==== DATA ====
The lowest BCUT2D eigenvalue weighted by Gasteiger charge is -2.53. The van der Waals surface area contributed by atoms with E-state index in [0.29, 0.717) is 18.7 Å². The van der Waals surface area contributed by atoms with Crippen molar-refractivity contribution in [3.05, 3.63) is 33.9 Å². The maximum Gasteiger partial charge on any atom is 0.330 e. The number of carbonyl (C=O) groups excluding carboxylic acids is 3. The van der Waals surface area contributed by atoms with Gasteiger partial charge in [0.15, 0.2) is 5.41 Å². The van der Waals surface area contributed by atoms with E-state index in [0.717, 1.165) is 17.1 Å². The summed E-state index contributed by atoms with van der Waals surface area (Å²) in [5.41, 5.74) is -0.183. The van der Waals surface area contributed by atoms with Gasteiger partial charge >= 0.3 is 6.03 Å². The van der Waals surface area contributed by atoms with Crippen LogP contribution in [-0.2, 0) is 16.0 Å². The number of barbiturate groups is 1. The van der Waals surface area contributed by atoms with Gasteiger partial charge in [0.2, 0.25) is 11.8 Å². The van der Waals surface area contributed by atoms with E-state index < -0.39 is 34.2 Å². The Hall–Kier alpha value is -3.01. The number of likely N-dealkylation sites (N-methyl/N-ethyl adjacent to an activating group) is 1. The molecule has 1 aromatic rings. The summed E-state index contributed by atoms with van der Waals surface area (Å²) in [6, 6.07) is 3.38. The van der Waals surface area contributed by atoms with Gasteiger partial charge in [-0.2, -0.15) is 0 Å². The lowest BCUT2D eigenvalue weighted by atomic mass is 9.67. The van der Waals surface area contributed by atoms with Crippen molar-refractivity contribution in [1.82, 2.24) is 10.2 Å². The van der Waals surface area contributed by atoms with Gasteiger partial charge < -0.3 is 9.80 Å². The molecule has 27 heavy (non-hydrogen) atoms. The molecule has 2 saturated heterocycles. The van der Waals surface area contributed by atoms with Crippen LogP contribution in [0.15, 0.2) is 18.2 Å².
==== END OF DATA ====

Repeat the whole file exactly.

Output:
The lowest BCUT2D eigenvalue weighted by Gasteiger charge is -2.53. The van der Waals surface area contributed by atoms with E-state index in [0.29, 0.717) is 18.7 Å². The van der Waals surface area contributed by atoms with Crippen molar-refractivity contribution in [3.05, 3.63) is 33.9 Å². The maximum Gasteiger partial charge on any atom is 0.330 e. The number of carbonyl (C=O) groups excluding carboxylic acids is 3. The van der Waals surface area contributed by atoms with Gasteiger partial charge in [0.15, 0.2) is 5.41 Å². The van der Waals surface area contributed by atoms with E-state index in [0.717, 1.165) is 17.1 Å². The summed E-state index contributed by atoms with van der Waals surface area (Å²) in [5.41, 5.74) is -0.183. The van der Waals surface area contributed by atoms with Gasteiger partial charge >= 0.3 is 6.03 Å². The van der Waals surface area contributed by atoms with Crippen LogP contribution in [-0.2, 0) is 16.0 Å². The number of barbiturate groups is 1. The van der Waals surface area contributed by atoms with Gasteiger partial charge in [0.2, 0.25) is 11.8 Å². The van der Waals surface area contributed by atoms with E-state index < -0.39 is 34.2 Å². The Hall–Kier alpha value is -3.01. The number of likely N-dealkylation sites (N-methyl/N-ethyl adjacent to an activating group) is 1. The molecule has 1 aromatic rings. The summed E-state index contributed by atoms with van der Waals surface area (Å²) in [6, 6.07) is 3.38. The van der Waals surface area contributed by atoms with Gasteiger partial charge in [-0.2, -0.15) is 0 Å². The lowest BCUT2D eigenvalue weighted by atomic mass is 9.67. The van der Waals surface area contributed by atoms with Crippen molar-refractivity contribution in [1.82, 2.24) is 10.2 Å². The van der Waals surface area contributed by atoms with Gasteiger partial charge < -0.3 is 9.80 Å². The molecule has 27 heavy (non-hydrogen) atoms. The molecule has 2 saturated heterocycles. The van der Waals surface area contributed by atoms with Crippen LogP contribution in [0.15, 0.2) is 18.2 Å².